Thursday, March 14, 2013

Chuck Hagel Backtracks on Drone Medal, and Thoughts on the Sukhomlinov Effect

Former Senator Chuck Hagel received more than the usual controversy after his nomination to be the successor to Leon Panetta as the Secretary of Defense, and for good reason.  Now that he is ensconced in that position, after the narrowest Senate confirmation vote in history (58-41), he is bungling one of his first public handlings of a Defense issue.  Though not vital, it nevertheless is important to the culture of the US military.

Defense Secretary Chuck Hagel (NYDailyNews)

Hagel inherits a number of issues left on his plate by the departing Panetta, who signed a series of controversial changes (not the least of which was the effort to put women into direct combat billets) as he was figuratively walking out the door with the appearance that the ink would not yet be dry before Hagel had to deal with the socio-political mess left him. 

One of the issues was the issuance of a new Distinguished Warfare Medal, created to recognize notable efforts of American military servicemembers in the area of drone operations and cyber warfare.
My first thought on hearing of its creation was that it added to the dreaded Sukhomlinov Effect, a term coined by Professor Roger Beaumont of Texas A&M, which holds somewhat tongue in cheek that an army with the more decorous uniforms, particularly in regards to medals and other bijou and baubles typically found within an army more dedicated to the politics of peacetime, is more likely to face defeat at the hands of more dedicated and austere combatants.  The name was associated for sonorous effect, I expect (for there are so many examples from which to choose), with General and War Minister Vladimir Sukhomlinov of the Imperial Russian Army, which performed so disastrously at the outset of World War I.  Dedicated readers of this humble web log are aware that I have spent a not inconsiderable amount of time among foreign militaries, and I often shake my head at the enormous variety of medals and ribbons available to the US military, over and above the campaign recognition that reflects our very active participation in theaters overseas.  (My mind will automatically compare our system with the highly respected British: if someone has three ribbons on his service uniform, then he is a  man of accomplishment.)  With this new DWM, that adds one more to the pile.

General Vladimir Sukhomlinov and staff
But the main objection that is embodied in the chorus of criticism is the ranking of the medal.  The DWM, awarded to servicemembers controlling unmanned drone aircraft while sitting at Scott Air Force base near St Louis, or foiling a Chinese cyber attack while seated in Arlington, Virginia, is to rank above the Bronze Star and the Purple Heart, both of which are supposed to be awarded for action in combat.  (It is shameful that there are blithering exceptions to this norm for these two medals and others, but the legion of shortcomings in the American military decorations system is a subject for another time.)  Thus, someone who is thousands of miles from a combat zone, whose only personal danger is the risk of spilling his Starbucks onto his ubiquitously worn field uniform (the wearing of which now has nothing whatsoever to do with the 'field'), or worse yet, a flight suit, can receive a higher recognition than a soldier or Marine dodging the bullets of jihadis actively engaged in trying to kill him.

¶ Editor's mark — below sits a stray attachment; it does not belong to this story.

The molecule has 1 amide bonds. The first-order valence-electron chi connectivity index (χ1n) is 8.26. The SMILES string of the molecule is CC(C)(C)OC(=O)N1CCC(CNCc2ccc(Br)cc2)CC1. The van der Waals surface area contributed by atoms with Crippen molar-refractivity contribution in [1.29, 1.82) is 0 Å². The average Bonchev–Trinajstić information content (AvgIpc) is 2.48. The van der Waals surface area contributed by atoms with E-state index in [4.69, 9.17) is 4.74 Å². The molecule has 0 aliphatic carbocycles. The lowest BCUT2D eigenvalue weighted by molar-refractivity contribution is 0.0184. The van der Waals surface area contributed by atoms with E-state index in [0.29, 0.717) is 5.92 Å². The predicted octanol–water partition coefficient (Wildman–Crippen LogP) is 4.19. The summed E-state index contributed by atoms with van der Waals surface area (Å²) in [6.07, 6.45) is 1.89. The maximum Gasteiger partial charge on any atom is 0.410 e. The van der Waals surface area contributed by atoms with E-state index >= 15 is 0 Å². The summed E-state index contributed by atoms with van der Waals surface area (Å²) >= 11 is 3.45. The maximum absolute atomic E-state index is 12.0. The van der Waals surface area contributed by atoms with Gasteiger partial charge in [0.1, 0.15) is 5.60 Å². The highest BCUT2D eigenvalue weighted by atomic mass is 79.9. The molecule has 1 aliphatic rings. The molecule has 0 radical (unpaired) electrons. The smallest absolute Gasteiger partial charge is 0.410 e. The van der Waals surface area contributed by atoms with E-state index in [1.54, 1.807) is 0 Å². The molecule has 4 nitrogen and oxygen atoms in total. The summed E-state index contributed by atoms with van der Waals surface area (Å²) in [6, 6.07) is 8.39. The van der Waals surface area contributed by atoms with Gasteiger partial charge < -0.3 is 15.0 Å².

This is not to stay that the cyber and drone warriors (now there is a double entendre) don't put forth more than a yeoman's effort in accomplishing their missions, and put in long and stressful hours.  They deserve some form of recognition, sure, but a medal that ranks their actions above those on the battlefield? 

As of yesterday, Secretary Hagel has announced that he has assigned General Dempsey, Chairman of the Joint Chiefs, with a task to study again the criteria for the DWM with a deadline of 30 days hence.  Until such time, the awarding and even the production of said medal is to be curtailed.  Secretary Hagel, who should be sensitive to the topic for no other reason than the fact that he is a combat veteran and recipient of the Purple Heart, is receiving praise for his back-from-the-brink review of this inane decision of his chairborne predecessor and his bemedaled staff (see Sukhomlinov Effect above). 

What is missing in this recent reportage is the fact that Secretary Hagel, only a few days before, already defended the new medal and its placement within the order of decorations. 

He at least recognizes that he knows when to fold on a losing argument that has created a firestorm of criticism.  But he hasn't done himself any favors by placing himself in the John Kerry "I was for it before I was against it" category.


  1. A friend who earned a Silver Star in Vietnam trading hand grenades with the enemy, used to like to say that my Bronze was the "showing up for work on time" medal. Work, of course, being patrolling and fighting. The definition would take on new meaning with the drone medal. Perhaps the "punching the clock on time" medal?

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